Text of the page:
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CD of The Week

Week of 6/15/20

    Rolling Blackouts Coastal Fever - Sideways to New Italy (Sub Pop)

    A debut full length, a world tour, festival appearances and more touring is what the Melbourne quintet Rolling Blackout Coastal Fever has been up to since 2018. And somehow, amid all that activity, they managed to write their second album, Sideways to New Italy. In the wake of every time-consuming exploit, it is kind of amazing the band members found time to sit down and write new music. The result is an album that at times reaches the guitar pop grandeur of Hope Falls, but doesn't always hit the mark.

    The three-guitar attack gets things started off with a trio of songs that make good on the promise the band showed in their previous releases. "The Second of The First" starts off quiet but soon ups the tempo and the stakes to create some seriously fun interplay between band members. If it sounds like the song meanders in the middle, it's most likely because they're all having so much fun. "Falling Thunder" keeps things interesting and features a great performance from bassist Joe Russo. Then we get to "She's There," one of the album's best. Featuring more great interplay between band members, one can't help but envision the energy the song would command in a live setting.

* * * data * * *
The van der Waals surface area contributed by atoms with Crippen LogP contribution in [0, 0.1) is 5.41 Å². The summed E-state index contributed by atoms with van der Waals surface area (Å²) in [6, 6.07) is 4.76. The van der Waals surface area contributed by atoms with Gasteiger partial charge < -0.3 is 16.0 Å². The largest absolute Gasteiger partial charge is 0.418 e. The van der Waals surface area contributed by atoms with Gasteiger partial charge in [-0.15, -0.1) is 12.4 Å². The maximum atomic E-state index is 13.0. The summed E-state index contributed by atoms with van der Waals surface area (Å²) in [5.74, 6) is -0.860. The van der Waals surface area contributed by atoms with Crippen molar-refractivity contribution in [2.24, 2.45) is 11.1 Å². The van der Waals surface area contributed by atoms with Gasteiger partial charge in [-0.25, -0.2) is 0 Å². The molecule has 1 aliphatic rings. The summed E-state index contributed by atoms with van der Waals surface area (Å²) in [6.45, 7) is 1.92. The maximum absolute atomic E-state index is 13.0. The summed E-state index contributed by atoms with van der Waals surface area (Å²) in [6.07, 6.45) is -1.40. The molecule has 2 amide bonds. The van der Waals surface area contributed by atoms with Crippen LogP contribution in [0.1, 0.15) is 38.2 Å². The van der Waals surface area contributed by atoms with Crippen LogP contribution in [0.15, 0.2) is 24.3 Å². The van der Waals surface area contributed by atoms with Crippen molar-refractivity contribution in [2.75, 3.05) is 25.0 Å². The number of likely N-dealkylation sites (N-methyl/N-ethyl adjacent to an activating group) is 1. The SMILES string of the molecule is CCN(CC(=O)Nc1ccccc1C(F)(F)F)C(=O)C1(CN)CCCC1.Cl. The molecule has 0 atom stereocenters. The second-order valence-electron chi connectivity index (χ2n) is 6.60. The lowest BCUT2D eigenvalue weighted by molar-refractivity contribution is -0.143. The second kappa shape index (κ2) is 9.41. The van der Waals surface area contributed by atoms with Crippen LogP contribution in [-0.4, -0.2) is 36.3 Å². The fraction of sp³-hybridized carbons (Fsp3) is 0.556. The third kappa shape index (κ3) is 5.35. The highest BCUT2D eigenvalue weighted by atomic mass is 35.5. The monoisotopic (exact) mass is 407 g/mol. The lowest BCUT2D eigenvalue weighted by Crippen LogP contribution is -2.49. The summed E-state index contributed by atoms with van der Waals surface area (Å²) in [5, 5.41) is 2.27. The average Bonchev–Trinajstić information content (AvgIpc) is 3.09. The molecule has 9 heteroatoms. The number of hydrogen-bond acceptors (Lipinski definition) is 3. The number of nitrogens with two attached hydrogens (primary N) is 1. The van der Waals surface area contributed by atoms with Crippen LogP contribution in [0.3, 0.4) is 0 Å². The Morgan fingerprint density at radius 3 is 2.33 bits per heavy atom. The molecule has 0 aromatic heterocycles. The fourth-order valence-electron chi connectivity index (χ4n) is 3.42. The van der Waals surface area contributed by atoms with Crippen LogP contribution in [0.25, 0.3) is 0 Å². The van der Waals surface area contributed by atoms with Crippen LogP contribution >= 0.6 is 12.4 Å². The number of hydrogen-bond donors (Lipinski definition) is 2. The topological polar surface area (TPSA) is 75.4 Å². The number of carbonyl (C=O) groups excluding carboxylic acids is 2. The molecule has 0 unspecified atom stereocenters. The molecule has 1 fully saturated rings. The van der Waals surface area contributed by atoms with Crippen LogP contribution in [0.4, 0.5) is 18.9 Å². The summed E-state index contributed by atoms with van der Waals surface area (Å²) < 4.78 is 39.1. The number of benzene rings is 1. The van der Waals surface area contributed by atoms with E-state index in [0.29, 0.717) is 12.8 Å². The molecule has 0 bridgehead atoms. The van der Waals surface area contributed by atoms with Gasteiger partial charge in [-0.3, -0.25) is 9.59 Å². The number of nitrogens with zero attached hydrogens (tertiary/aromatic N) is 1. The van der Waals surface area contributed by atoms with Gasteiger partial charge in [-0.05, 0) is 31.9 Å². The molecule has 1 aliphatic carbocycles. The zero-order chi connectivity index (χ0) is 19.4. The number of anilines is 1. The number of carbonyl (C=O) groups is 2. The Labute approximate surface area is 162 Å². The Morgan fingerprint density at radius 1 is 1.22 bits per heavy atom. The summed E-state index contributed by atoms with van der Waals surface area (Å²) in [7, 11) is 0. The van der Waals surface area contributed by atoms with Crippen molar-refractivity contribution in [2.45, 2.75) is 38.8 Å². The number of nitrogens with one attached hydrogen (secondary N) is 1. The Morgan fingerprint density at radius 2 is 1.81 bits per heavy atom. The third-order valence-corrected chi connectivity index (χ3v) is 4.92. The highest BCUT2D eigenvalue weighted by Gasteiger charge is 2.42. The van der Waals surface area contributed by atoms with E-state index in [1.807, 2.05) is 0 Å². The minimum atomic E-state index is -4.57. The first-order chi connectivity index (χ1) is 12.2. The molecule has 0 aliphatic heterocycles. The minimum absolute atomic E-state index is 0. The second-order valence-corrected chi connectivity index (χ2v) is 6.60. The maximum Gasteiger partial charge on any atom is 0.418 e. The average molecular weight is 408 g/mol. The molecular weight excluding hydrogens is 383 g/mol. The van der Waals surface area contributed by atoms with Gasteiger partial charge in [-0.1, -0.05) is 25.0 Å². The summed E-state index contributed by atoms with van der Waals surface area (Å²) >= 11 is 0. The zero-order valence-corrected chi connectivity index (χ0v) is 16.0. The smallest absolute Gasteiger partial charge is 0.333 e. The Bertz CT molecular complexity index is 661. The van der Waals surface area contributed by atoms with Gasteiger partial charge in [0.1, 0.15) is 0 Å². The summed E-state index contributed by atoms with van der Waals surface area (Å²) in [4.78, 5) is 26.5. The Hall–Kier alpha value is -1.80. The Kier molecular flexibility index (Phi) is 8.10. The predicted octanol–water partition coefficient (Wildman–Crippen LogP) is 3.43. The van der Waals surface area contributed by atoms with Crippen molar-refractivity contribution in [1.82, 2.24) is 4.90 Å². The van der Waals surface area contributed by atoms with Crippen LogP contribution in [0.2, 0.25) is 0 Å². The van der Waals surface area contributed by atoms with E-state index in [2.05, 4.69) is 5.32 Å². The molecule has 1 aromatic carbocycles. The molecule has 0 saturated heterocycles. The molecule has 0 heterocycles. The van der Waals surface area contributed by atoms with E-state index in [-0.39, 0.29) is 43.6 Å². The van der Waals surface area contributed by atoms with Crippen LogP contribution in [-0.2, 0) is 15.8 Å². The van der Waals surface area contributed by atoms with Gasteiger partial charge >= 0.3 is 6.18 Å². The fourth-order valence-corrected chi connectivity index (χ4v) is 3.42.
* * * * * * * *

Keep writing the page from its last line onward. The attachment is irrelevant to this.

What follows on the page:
From here the album gets a little lost before once again rediscovering its footing. "Beautiful Steven" has some interesting production elements but ultimately comes off as filler. The same can be said for "The Only One," although it once again showcases some seriously impressive bass work from Russo. Which then brings us to another standout, the nearly 5-minute "Cars In Space." It's a song that spotlights the energy and chemistry the band has together. It actually feels like a live performance.

    Unfortunately, from there Sideways to New Italy never really seems hit those highs again. While the songs that come after all have their respective positives, something just seems to be missing. Less can oftentimes be more, and in this case, it most likely would have applied. The strength of the first three songs and others peppered throughout is enough to keep those interested engaged. But it also leaves you wanting more, both from the album and the band.
    Review by Keith Obaza

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